Nigeria’s OPEC Status: Lowest refining member averages 10,600 BPD over 5 years

Nigeria's OPEC Status: Lowest refining member averages 10,600 BPD over 5 years
Nigeria's OPEC Status: Lowest refining member averages 10,600 BPD over 5 years

Nigeria has been identified by the Organization of Petroleum Exporting Countries (OPEC) as its least proficient member in terms of oil refining.

Over a span of five years, Nigeria’s average daily refining output amounted to a mere 10,600 barrels.

Nigeria’s refining challenges in contrast to Saudi Arabia’s success

The data, as reported in the latest OPEC Annual Statistical Bulletin for 2023, reveals that Nigeria’s refining performance stood at 33,000 barrels per day in 2018, declining to 8,000 in 2019, 1,000 in 2020, 5,000 in 2021, and 6,000 in 2022.

In stark contrast, Saudi Arabia emerged as the top-performing refining member of OPEC, boasting an average equivalent of 2.6 million barrels per day during the same period.

Specifically, Saudi Arabia’s refining figures reached 2.8 million barrels per day in 2018, 2.6 million in 2019, 2.3 million in 2020, 2.5 million in 2021, and 2.9 million in 2022.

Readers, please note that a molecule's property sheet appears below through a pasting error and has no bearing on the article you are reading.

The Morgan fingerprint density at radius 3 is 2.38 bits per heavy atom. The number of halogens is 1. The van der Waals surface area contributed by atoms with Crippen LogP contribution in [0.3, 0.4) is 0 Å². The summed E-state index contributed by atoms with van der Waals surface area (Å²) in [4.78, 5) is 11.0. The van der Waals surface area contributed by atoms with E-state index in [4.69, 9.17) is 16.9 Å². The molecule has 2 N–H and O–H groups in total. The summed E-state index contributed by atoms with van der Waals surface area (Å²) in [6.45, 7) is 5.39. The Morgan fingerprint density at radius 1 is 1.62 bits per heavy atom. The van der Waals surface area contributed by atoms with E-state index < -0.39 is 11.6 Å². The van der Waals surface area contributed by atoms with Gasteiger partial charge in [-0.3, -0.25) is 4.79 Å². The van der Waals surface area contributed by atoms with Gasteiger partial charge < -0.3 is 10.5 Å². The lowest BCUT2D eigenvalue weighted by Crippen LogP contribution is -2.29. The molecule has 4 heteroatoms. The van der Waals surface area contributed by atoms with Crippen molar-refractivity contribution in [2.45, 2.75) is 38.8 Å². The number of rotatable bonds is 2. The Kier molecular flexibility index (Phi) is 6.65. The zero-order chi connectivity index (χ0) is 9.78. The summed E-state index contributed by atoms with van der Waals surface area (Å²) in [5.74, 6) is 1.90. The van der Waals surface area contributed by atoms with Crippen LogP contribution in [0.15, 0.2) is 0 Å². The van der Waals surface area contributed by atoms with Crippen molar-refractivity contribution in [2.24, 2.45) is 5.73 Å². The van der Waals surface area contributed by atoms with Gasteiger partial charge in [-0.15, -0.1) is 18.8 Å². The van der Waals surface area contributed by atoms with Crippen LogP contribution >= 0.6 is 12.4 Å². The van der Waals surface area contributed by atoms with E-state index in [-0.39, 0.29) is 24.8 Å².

It’s worth noting that Saudi Arabia possesses five fully operational refineries, whereas Nigeria has four non-functional state-owned refineries along with some privately-owned facilities.

Nigeria’s continued reliance on petroleum product imports from the global market can be attributed to inconsistent policies, inadequate long-term funding, and challenges related to securing foreign exchange and feedstock for new refinery construction.

Industry experts have cited past opportunities for investors to participate in crude oil lifting as an incentive for refinery investments.

However, they also point out the lack of access to long-term funds, foreign exchange limitations, and the absence of a reliable crude oil supply as obstacles to sustained progress.

The Minister of State for Petroleum Resources, Heineken Lokpobiri, expressed optimism during an inspection of the Port Harcourt Refining Company, stating that the federal government aims to cease fuel importation by 2024.

He indicated that refineries across the country were undergoing upgrades, and this endeavor would lead to increased fuel supply and economic improvement in Nigeria.